People always think they know other people, but they don't. Not really. I mean, maybe they know things about them, like they won't eat doughnuts or they like action movies or whatever. But they don't know what their friends do in their rooms alone at night or what happened to them when they were kids or if they feel fucked up and sad for no reason at all.
I was a big reader as a kid, but it was 'Charlotte's Web' that showed me you could feel as if you were actually living inside a book.
'The Catcher in the Rye.' When I was a teenager, that was my book; yes, somebody gets it, somebody gets adolescence.
I love to be scared. Not, 'Hey, I think I smell smoke...' scared, but creepy, paranoid, what's-that-out-there-in-the-dark, ghost story scared. It's no surprise that I was the girl who got invited to the slumber parties because I could be counted on to tell a tale to scare the bejesus out of you.
Naming my favorite books feels like naming a favorite child - impossible.
I grew up doing theatre and spent a long time as a playwright. I still think very visually when I write.
I'm related to Davy Crockett on my mom's side. Honest.
When you live in Brooklyn, if you throw a rock, you'll hit a writer - Jonathan Safran Foer, Jonathan Lethem, Paul Auster.
My joke is that my father was a minister and my mother was an English teacher, so I'm trained to see the world in terms of symbols, which is hard when you just want to make toast.
I'm one of those people who has to write. If I don't write, I feel itchy and depressed and cranky. So everybody's glad when I write and stop complaining already.
You know that moment in 'The Matrix' when Neo takes the red pill and is plunged into the real world? That's what it felt like when I first read 'Watchmen' - like someone was taking a can opener to my head to make room for Moore's audacious brilliance.
But if we are to remain a great empire, we must have a greater understanding of the hearts and minds of others.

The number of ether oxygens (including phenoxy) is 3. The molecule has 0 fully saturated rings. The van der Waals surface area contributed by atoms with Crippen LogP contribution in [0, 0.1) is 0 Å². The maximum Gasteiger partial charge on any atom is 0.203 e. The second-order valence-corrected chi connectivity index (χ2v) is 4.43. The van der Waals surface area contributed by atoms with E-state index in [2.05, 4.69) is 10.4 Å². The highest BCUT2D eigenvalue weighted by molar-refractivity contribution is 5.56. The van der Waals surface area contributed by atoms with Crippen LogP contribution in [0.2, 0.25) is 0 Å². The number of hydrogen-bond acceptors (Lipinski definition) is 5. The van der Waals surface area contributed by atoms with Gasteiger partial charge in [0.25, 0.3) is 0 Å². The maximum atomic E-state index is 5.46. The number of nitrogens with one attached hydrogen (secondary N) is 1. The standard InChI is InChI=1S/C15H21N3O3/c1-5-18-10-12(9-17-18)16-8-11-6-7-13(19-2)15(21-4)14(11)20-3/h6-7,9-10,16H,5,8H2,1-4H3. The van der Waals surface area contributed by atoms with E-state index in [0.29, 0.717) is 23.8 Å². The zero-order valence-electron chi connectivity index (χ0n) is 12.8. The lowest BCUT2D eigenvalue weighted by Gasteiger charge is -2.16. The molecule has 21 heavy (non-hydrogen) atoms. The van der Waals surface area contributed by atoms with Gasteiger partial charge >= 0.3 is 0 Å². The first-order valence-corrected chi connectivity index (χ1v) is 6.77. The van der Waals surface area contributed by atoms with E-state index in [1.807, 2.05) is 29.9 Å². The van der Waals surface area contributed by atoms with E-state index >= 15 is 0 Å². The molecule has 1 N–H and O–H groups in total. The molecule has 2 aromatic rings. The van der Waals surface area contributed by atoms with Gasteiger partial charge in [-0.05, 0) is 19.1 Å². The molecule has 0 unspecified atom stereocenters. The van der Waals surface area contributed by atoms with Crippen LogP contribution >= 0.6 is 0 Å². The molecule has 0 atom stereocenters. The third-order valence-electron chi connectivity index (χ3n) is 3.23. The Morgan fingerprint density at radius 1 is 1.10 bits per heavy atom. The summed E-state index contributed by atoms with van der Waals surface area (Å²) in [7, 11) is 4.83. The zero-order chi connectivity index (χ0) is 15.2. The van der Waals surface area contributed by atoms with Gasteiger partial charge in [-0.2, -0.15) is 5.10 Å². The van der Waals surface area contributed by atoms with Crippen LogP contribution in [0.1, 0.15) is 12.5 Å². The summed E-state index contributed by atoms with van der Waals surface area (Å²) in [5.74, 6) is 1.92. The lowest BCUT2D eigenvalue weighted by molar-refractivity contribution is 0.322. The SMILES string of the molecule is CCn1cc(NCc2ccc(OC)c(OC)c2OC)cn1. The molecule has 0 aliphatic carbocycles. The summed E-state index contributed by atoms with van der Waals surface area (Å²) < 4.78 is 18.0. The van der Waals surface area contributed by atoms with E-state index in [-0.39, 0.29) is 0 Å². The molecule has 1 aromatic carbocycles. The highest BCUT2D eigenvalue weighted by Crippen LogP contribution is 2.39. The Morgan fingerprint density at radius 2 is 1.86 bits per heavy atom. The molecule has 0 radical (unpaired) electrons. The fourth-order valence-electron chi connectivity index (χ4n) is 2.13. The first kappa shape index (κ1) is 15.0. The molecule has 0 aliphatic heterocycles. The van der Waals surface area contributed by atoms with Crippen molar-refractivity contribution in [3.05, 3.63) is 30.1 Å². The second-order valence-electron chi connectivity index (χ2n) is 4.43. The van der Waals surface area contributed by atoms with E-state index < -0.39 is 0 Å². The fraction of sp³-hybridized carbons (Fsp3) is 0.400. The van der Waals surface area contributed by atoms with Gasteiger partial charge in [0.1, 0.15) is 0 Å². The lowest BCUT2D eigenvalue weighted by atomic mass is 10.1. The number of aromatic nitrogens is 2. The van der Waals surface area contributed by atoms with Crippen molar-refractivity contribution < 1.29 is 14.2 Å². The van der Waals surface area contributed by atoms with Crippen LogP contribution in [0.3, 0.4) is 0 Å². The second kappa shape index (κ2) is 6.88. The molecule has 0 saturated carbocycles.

Writers are also sort of like vultures, but with fewer ethics.
So, now I've been to see a drug counselor who told me I need to lay off the drugs and talk about my feelings, and a shrink who heard what I had to say and immediately put me on drugs.
I've never done acid, finding it hard to go willingly to a place that could be frightening, hellish, and totally beyond my control. A place much like high school.
Why do girls always feel like they have to apologize for giving an opinion or taking up space in the world? Have you ever noticed that?" Nicole asked. "You go on websites and some girl leaves a post and if it's longer than three sentences or she's expressing her thoughts about some topic, she usually ends with, 'Sorry for the rant' or 'That may be dumb, but that's what I think.
There is an ancient tribal proverb I once heard in India. It says that before we can see properly we must first shed our tears to clear the way.
Really, being a librarian is a much more dangerous job than you realize.
Because you don't notice the light without a bit of shadow. Everything has both dark and light. You have to play with it till you get it exactly right.
We all do things we desperately wish we could undo. Those regrets just become part of who we are, along with everything else. To spend time trying to change that, well, it's like chasing clouds.